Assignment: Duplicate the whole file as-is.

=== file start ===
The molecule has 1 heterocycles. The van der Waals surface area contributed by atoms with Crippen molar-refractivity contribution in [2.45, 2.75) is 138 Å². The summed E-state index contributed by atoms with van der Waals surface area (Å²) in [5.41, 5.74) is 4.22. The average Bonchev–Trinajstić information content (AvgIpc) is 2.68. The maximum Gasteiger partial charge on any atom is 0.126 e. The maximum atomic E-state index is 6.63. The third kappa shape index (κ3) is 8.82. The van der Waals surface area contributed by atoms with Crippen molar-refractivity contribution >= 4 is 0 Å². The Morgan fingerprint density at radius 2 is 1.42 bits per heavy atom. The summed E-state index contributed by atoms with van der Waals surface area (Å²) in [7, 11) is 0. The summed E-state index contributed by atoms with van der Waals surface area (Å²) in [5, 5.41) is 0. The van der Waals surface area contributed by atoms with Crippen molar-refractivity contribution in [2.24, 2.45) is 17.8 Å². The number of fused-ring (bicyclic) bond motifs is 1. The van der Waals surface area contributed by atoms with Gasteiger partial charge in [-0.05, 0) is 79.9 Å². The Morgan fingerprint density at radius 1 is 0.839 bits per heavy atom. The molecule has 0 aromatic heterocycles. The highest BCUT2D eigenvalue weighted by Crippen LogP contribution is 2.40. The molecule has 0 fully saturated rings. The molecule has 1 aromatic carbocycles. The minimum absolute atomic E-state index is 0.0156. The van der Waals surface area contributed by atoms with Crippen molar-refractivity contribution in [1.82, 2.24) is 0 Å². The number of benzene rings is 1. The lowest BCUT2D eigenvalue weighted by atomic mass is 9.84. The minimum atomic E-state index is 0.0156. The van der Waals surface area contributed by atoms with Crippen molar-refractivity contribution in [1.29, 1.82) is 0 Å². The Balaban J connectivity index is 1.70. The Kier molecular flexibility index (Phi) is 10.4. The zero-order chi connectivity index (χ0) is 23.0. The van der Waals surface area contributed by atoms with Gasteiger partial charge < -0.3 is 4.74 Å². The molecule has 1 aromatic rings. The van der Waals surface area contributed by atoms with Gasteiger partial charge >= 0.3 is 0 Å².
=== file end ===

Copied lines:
The molecule has 1 heterocycles. The van der Waals surface area contributed by atoms with Crippen molar-refractivity contribution in [2.45, 2.75) is 138 Å². The summed E-state index contributed by atoms with van der Waals surface area (Å²) in [5.41, 5.74) is 4.22. The average Bonchev–Trinajstić information content (AvgIpc) is 2.68. The maximum Gasteiger partial charge on any atom is 0.126 e. The maximum atomic E-state index is 6.63. The third kappa shape index (κ3) is 8.82. The van der Waals surface area contributed by atoms with Crippen molar-refractivity contribution >= 4 is 0 Å². The Morgan fingerprint density at radius 2 is 1.42 bits per heavy atom. The summed E-state index contributed by atoms with van der Waals surface area (Å²) in [7, 11) is 0. The summed E-state index contributed by atoms with van der Waals surface area (Å²) in [5, 5.41) is 0. The van der Waals surface area contributed by atoms with Crippen molar-refractivity contribution in [2.24, 2.45) is 17.8 Å². The number of fused-ring (bicyclic) bond motifs is 1. The van der Waals surface area contributed by atoms with Gasteiger partial charge in [-0.05, 0) is 79.9 Å². The Morgan fingerprint density at radius 1 is 0.839 bits per heavy atom. The molecule has 0 aromatic heterocycles. The highest BCUT2D eigenvalue weighted by Crippen LogP contribution is 2.40. The molecule has 0 fully saturated rings. The molecule has 1 aromatic carbocycles. The minimum absolute atomic E-state index is 0.0156. The van der Waals surface area contributed by atoms with Crippen molar-refractivity contribution in [1.82, 2.24) is 0 Å². The number of benzene rings is 1. The lowest BCUT2D eigenvalue weighted by atomic mass is 9.84. The minimum atomic E-state index is 0.0156. The van der Waals surface area contributed by atoms with Crippen molar-refractivity contribution in [1.29, 1.82) is 0 Å². The Balaban J connectivity index is 1.70. The Kier molecular flexibility index (Phi) is 10.4. The zero-order chi connectivity index (χ0) is 23.0. The van der Waals surface area contributed by atoms with Gasteiger partial charge < -0.3 is 4.74 Å². The molecule has 1 aromatic rings. The van der Waals surface area contributed by atoms with Gasteiger partial charge >= 0.3 is 0 Å².